The figures above were achieved with three passengers onboard, A/C on full blast, and a heavy foot on the throttle from time to time.
InteriorFacelifts do not bring extreme changes to car interiors. Instead, they provide those exact modifications to things that were overlooked when a model was first launched, as well as various updates.
This was the case with the Peugeot 2008, which has now received a better driving position, thanks to minor changes to the driver’s seat and steering column.
Materials have not been drastically improved, so there are still surfaces with hard plastic, but we noticed improvements to the appearance of some textures onboard, which makes a difference.
Just look at the trim on the dash, which looks better than ever, and the upholstery also has new patterns. The roof liner can be fitted with LED lights, a feature which you do not find in any other model of the segment.
While the rear door cards could have been softer, comfort is evidently a priority for Peugeot, and passengers get one of the nicest interiors of the segment from this point of view. Opel’s Mokka exceeds the 2008 concerning interior space, but that is about it.
All in all, this model does not stray from what modern Peugeot cars have already shown us. Trim elements do not go too far on the funky side, while perceived quality is on the better part of average. The parts that get touched by the driver’s hands have received particular attention, as we have discovered.
Peugeot has maintained its idea of using a smaller than average steering wheel, as well as the unusual placement of the gauges. The French automaker sees this as a solution to avoid fitting a Head-Up Display, and they are almost right.
Evidently, the cluster of indicators is no match for an actual HUD, but it is better placed than on a conventional car. Sun glare is not a problem for it, either.
The driving position is a bit higher than in a conventional hatchback, but lower than an SUV, if you go to the lowest setting available. Controls are easy to use and within reach. Headroom is impressive in any seat you choose onboard the Peugeot 2008.
TechnologyPeugeot updated the 2008 with the addition of Apple CarPlay compatibility, as well as support for the Android Mirror Link. The infotainment’s display has not changed, and the menus look just like before.
However, the gauges on the instrument cluster have received a new chrome trim strip instead of the old ornament, and the new look is much more appropriate for this car.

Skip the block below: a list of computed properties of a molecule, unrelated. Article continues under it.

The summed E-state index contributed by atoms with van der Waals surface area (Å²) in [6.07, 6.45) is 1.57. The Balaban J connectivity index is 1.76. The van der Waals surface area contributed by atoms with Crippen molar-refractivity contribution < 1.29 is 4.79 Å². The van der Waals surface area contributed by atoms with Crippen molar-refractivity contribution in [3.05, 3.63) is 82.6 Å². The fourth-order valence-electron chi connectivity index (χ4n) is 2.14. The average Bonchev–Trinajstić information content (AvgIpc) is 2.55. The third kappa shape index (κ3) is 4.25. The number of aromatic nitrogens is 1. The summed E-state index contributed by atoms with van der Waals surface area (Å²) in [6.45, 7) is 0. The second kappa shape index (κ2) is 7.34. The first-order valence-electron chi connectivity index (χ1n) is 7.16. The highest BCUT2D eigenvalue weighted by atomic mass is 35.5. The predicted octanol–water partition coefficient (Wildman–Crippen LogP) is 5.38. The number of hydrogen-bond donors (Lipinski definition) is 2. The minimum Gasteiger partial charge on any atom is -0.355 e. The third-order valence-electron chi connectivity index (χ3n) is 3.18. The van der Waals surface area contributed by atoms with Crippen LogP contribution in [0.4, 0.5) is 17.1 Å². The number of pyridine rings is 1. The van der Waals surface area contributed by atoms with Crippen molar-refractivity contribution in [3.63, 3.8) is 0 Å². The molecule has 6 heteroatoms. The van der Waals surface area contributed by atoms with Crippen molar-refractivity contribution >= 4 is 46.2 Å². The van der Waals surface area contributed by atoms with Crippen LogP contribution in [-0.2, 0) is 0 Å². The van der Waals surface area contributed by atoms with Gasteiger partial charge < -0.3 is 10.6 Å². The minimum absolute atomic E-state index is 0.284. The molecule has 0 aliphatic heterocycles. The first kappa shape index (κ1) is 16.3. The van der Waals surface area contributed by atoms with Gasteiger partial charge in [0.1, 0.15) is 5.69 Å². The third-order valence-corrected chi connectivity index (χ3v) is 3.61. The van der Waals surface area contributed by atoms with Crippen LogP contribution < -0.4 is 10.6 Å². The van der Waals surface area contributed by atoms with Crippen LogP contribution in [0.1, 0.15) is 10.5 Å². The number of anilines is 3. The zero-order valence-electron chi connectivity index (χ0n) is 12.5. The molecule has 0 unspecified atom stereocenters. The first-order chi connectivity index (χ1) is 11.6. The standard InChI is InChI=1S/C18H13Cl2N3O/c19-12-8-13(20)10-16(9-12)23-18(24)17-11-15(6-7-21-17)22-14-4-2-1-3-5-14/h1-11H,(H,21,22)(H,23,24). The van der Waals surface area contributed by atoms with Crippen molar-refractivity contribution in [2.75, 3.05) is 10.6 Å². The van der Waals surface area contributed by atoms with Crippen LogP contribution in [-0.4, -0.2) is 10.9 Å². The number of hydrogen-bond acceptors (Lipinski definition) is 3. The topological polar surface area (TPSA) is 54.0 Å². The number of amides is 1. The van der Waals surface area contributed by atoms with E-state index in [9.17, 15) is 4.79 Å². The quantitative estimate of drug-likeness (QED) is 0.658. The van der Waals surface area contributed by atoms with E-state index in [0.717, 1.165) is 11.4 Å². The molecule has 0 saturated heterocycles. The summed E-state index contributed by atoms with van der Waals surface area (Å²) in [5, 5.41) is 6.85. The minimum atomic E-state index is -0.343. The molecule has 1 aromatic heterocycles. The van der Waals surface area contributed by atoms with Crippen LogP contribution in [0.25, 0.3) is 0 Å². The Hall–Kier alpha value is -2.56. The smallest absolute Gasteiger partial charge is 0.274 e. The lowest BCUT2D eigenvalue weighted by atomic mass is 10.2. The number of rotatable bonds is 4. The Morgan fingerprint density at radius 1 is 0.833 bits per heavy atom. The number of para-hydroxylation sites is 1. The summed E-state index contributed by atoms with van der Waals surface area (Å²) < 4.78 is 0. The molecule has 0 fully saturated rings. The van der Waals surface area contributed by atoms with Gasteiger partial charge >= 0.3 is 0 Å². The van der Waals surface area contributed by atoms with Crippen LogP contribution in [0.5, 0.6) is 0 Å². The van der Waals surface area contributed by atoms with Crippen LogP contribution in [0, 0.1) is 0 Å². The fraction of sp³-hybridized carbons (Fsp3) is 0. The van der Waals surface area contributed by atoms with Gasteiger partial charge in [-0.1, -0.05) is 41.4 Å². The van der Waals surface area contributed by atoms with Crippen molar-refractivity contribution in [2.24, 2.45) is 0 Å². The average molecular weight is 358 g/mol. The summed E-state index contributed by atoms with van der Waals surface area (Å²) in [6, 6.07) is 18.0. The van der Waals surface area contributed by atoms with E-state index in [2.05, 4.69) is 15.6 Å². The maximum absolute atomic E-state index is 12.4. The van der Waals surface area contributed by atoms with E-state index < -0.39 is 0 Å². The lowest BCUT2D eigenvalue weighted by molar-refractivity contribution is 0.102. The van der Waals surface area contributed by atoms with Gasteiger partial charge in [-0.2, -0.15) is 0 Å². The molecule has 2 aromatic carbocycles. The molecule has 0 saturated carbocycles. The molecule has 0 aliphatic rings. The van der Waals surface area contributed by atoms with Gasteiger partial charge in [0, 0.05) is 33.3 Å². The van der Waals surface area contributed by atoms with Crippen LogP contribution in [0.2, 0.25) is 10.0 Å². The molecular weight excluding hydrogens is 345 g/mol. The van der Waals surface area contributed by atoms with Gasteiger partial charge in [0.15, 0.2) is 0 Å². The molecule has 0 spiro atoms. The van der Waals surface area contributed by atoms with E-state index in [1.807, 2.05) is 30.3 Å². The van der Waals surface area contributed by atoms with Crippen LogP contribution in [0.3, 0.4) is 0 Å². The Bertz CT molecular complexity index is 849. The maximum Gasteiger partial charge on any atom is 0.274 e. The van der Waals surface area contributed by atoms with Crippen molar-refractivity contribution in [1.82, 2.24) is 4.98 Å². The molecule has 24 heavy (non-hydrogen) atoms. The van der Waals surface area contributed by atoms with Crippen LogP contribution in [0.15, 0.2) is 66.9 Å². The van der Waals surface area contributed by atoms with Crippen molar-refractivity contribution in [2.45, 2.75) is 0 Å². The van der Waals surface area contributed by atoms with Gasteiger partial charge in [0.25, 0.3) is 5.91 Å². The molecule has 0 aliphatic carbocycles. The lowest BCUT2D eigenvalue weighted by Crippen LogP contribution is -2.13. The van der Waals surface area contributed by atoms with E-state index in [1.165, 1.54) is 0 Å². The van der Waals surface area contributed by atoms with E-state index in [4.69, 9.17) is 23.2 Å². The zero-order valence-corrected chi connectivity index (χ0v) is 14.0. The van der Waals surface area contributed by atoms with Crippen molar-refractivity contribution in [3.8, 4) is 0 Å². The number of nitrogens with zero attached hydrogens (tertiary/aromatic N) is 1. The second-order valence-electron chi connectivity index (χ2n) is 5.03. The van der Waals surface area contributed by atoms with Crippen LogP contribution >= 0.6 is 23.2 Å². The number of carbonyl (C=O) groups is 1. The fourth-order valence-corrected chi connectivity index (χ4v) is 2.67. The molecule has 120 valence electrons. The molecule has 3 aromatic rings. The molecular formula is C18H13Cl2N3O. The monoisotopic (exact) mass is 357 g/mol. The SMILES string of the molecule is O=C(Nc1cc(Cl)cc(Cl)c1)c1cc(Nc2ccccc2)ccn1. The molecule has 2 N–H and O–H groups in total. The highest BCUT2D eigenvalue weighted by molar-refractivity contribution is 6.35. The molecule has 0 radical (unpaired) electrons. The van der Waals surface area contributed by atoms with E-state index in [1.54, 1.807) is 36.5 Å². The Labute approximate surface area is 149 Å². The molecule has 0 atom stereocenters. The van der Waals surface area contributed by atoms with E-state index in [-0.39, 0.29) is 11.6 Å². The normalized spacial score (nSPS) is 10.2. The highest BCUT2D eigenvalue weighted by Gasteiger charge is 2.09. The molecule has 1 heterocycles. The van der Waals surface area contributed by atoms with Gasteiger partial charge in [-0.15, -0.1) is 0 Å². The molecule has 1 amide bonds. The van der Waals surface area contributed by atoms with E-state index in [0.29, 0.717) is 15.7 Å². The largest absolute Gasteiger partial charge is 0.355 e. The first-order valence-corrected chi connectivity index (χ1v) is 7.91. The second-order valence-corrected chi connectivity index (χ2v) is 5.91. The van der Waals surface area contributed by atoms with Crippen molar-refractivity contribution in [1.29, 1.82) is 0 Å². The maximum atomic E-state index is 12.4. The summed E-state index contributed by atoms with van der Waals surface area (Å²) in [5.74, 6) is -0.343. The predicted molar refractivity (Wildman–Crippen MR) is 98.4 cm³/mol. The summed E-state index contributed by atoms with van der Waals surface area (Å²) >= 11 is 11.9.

The multimedia interface is easy to use, just like on the 208, but does not bring any breakthrough in the segment. Facelifts rarely do, nor one should not expect this from any model, as dramatic changes are rarely done with mid-cycle refresh operations like Peugeot did for the 2008.
On the other hand, the 2008 has a fair package when it comes to features, as the car does not seem to lack any relevant highlight, at least not in the “Active” trim level tested by us and seen in the photo gallery of this article. It is worth noting that Peugeot presents more features for this model as optional equipment, but nothing that its competitors do not have.
Handling & ComfortThe Peugeot 2008 has become more silent with its facelift, as the car seems to have received better soundproofing. Compared to the pre-facelift, the French crossover has not changed dramatically, but there are improvements. Steering feel is sufficient to let you know what the front wheels are doing, without being too tiresome to use.
The raised ride height, when compared to the 208, has not dramatically affected handling, as the crossover is light on its feet with an unladen weight of 1,090 kg, or 2,403 lbs. The result is a model which is not a segment leader in what’s known as a “driver’s car,” but it fares through corners with dignity.
Unless you attempt to drive it like a madman, the 2008 will not show signs of understeer on the road. It can even tackle light-offroading, but we are only talking about unpaved roads, and nothing with serious mud or sand.
The suspension has been configured for a blend between road-holding and comfort. It was evidently not made to carve corners, but no crossover is fully fit for this task. Instead, the Peugeot can handle a spirited drive without bothering your kidneys.
Comfort seems to have improved when compared to the pre-facelift, possibly by different bushings and other modifications to the suspension. At the end of the day, the spacious crossover from Peugeot fares well on the road without being tiring to drive.
ConclusionThe cheapest Peugeot 2008 is not the most affordable car in the segment, but not the most expensive out there. Peugeot has positioned itself slightly above Renault concerning pricing, making the 2008 more expensive than the Captur in some configurations.
The version we tested, 1.2 PureTech Turbo Active, starts at 16,200 euros. The Active trim level is the middle of the range. The top trim level, Allure, with the most expensive diesel engine, a 1.6-liter unit, starts at 20,964 euros.
We must mention that diesel engines are not available with automatic or automated gearbox options, which is a minus for some potential Peugeot 2008 customers. Gasoline engines are available with both automated manuals and conventional automatic gearboxes, depending on the selected variant.
The facelift applied by Peugeot in this range has adapted the 2008 to the requirements of customers in 2016, while bringing a fresh look in the portfolio. We expect this model to remain available until 2018, when its successor comes to market.
Those looking for something with a more funky look could turn to the Citroen C4 Cactus or the Nissan Juke, while customers that are wanting a more conventional car ought to look at Opel’s Mokka or Ford’s EcoSport. Mazda’s CX-3 is also a car worth checking out if the Peugeot 2008 has not won your heart over.
Sebastian's love for cars began at a young age. Little did he know that a career would emerge from this passion (and that it would not, sadly, involve being a professional racecar driver). In over fourteen years, he got behind the wheel of several hundred vehicles and in the offices of the most important car publications in his homeland.